How the sons of undocumented Mexican immigrants built a ROV and won a national competition

I cannot wait to see Underwater Dreams narrated by Michael Peña, and written and directed by Mary Mazzio.  The story is how sons of undocumented Mexican immigrants built a ROV to compete in a national competition. Despite being poor kids with no resources, and starting off with no knowledge of how to build an ROV, they won beating colleges, that’s right colleges, like MIT with more resources.  As a friend and colleague wrote, “The sad story–these bright kids were barred by and large from attending public university in the United States.”

This is how it transpired. Two energetic high school computer science teachers, on a whim, decided to enter their high school, a Title I school where most of the students live in poverty, into a sophisticated underwater robotics competition sponsored by the Office of Naval Research and NASA, among others. Only four boys signed up for the competition. But once assembled, with enthusiasm and verve, they called oceanic engineers and military contractors for design help. They were advised that their underwater robot would require glass syntactic flotation foam. But short on money, all they could afford was PVC pipe from Home Depot. And duct tape.  After a few test runs of their PVC and duct-taped robot, the team was confident that they would not come in last at the event, so they all piled into a beat up van to head to the venue for the competition. The boys entered the main pool area, seeing college teams in matching gear, with robots sponsored by the likes of Exxon Mobil. On the first run, the PVC did not hold up. The robot leaked. And sunk. The boys put their heads together and hilariously came up with a brilliant solution. 12 hours later, armed with 8 super-plus tampons to plug the leak in the mechanical housing, the PVC robot was lowered into the pool again – but this time, performed admirably. Fast forward to a shocking result. This rag-tag high school team of undocumented Mexican boys did what no one thought was possible.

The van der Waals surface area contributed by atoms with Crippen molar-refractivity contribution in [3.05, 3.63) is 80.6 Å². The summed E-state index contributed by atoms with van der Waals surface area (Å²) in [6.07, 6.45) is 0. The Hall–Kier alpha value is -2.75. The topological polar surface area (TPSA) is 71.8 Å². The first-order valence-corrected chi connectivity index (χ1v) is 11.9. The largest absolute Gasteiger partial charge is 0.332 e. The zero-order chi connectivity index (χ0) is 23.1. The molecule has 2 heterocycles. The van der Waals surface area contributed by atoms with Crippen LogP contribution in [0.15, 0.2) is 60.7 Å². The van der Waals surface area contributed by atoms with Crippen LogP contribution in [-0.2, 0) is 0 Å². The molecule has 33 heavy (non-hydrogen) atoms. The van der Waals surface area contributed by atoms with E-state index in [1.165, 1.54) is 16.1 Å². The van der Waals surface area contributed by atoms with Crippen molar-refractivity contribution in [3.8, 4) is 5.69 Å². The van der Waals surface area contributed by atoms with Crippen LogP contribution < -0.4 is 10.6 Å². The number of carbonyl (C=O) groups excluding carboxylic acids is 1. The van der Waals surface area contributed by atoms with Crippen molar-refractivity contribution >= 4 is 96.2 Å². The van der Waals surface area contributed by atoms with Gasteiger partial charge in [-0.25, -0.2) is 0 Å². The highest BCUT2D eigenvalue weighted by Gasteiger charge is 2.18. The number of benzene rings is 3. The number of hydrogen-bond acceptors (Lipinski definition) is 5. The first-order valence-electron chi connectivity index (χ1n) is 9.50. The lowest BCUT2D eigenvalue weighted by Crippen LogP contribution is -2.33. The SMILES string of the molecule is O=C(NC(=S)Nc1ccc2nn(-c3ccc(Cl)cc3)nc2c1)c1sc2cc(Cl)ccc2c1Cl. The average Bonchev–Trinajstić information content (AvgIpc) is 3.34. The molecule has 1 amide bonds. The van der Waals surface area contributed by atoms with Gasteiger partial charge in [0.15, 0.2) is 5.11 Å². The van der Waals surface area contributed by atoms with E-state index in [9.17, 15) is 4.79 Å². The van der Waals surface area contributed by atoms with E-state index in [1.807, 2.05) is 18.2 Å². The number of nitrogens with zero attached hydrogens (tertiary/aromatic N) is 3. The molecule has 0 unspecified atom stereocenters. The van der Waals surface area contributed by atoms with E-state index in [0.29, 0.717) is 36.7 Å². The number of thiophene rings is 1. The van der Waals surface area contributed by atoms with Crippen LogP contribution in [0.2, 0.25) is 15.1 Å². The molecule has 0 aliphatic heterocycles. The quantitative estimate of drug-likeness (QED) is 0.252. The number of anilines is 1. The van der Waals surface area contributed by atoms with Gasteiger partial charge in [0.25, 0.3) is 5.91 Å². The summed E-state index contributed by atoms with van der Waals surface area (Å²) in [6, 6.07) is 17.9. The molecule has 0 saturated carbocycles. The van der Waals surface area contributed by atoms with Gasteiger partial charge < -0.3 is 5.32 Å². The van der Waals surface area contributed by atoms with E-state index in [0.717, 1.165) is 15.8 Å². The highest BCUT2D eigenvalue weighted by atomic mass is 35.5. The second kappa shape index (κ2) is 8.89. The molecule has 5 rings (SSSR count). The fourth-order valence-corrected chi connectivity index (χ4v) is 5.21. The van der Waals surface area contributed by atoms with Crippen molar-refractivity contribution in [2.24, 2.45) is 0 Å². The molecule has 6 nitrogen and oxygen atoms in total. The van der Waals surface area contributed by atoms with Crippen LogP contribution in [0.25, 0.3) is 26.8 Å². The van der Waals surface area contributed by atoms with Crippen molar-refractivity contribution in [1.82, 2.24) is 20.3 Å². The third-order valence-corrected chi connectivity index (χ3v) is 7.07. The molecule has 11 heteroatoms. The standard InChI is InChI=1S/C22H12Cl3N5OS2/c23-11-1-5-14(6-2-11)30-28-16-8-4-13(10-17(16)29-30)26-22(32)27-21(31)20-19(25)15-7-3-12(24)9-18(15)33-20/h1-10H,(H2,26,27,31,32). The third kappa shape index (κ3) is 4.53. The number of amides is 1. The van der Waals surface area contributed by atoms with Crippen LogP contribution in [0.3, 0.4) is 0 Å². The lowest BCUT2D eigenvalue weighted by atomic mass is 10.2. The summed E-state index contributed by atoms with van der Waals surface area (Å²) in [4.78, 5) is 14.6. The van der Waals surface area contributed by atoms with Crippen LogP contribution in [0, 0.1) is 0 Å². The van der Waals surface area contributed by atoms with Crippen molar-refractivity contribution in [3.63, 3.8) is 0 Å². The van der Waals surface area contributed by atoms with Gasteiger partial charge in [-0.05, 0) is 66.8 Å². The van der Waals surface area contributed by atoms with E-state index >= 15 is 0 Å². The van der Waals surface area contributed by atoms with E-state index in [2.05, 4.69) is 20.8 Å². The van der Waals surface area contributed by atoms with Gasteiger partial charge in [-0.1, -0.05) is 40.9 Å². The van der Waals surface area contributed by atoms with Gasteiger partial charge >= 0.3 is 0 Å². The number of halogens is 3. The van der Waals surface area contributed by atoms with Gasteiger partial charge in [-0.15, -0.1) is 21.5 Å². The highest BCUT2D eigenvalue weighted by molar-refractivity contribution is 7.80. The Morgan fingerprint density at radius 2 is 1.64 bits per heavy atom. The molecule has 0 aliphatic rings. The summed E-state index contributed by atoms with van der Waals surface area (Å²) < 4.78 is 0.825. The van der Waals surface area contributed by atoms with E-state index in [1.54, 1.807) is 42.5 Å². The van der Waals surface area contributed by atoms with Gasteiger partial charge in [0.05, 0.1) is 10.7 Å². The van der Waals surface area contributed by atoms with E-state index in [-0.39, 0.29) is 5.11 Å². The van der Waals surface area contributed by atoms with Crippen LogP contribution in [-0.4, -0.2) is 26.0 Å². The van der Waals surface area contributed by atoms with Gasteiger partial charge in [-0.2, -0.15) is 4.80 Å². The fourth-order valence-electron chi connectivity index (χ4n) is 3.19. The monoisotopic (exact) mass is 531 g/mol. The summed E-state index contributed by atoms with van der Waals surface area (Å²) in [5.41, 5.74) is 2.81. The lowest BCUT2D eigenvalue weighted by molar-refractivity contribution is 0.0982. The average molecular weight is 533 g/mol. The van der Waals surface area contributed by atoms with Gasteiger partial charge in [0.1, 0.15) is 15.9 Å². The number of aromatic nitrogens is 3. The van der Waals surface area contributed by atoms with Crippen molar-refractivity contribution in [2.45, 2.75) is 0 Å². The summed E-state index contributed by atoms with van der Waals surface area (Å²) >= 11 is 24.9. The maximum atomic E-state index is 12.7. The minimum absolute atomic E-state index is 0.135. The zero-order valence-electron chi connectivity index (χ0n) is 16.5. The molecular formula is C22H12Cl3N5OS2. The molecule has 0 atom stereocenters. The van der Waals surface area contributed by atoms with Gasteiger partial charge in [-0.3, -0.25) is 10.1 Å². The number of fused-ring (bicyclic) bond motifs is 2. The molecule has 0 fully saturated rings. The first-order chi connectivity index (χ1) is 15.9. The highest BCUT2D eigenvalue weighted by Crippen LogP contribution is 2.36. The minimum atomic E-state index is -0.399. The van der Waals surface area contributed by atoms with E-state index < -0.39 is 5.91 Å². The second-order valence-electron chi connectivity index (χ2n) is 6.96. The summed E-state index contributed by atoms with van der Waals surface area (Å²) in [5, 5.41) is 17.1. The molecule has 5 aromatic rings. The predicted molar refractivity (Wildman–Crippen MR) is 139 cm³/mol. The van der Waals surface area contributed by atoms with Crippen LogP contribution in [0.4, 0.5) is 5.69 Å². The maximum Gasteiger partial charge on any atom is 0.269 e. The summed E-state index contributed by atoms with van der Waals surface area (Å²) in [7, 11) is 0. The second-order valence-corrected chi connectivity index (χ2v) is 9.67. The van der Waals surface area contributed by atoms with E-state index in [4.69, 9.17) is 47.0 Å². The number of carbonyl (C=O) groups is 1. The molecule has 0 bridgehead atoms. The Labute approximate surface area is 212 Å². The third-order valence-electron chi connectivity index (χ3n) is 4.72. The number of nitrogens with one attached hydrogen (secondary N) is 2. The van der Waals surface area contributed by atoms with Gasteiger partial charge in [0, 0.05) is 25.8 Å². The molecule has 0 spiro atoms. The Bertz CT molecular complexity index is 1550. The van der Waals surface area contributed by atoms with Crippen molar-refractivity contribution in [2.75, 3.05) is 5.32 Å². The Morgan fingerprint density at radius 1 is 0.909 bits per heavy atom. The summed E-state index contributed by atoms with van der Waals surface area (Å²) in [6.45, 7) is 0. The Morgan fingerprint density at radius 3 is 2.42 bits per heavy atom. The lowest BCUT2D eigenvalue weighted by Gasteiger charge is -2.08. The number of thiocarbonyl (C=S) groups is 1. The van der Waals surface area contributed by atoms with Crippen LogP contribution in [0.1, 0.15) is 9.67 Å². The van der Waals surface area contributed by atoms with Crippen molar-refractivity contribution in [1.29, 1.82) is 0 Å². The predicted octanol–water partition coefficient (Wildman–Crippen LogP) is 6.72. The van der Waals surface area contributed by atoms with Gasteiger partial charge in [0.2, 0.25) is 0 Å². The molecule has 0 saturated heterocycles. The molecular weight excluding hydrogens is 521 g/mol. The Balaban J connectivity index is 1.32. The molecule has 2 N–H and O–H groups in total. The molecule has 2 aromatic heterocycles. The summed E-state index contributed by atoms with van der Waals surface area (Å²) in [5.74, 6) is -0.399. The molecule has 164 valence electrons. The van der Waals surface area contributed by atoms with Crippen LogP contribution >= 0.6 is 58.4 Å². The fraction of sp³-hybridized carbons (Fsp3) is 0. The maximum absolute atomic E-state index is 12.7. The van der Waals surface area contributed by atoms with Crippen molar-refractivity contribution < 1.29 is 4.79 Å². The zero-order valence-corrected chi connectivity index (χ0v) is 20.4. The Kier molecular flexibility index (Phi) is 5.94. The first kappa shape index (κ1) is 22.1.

This competition, however, was only the beginning. These boys began a legacy that could not have been imagined. A legacy which inspired the next generation of students that science and technology might be a pathway forward. A legacy which inspired the next generation of students to solve problems. And to have a voice. (Many of these engineering students have become activists and community leaders, particularly around (a) teaching younger middle school students about technology, and (b) the Dream Act.)

It this doesn’t get your right in the feels then there is no help for your soul. You can rent or buy the video here.

Dr. M (1801 Posts)

Craig McClain is the Executive Director of the Lousiana University Marine Consortium. He has conducted deep-sea research for 20 years and published over 50 papers in the area. He has participated in and led dozens of oceanographic expeditions taken him to the Antarctic and the most remote regions of the Pacific and Atlantic. Craig’s research focuses on how energy drives the biology of marine invertebrates from individuals to ecosystems, specifically, seeking to uncover how organisms are adapted to different levels of carbon availability, i.e. food, and how this determines the kinds and number of species in different parts of the oceans. Additionally, Craig is obsessed with the size of things. Sometimes this translated into actually scientific research. Craig’s research has been featured on National Public Radio, Discovery Channel, Fox News, National Geographic and ABC News. In addition to his scientific research, Craig also advocates the need for scientists to connect with the public and is the founder and chief editor of the acclaimed Deep-Sea News (, a popular ocean-themed blog that has won numerous awards. His writing has been featured in Cosmos, Science Illustrated, American Scientist, Wired, Mental Floss, and the Open Lab: The Best Science Writing on the Web.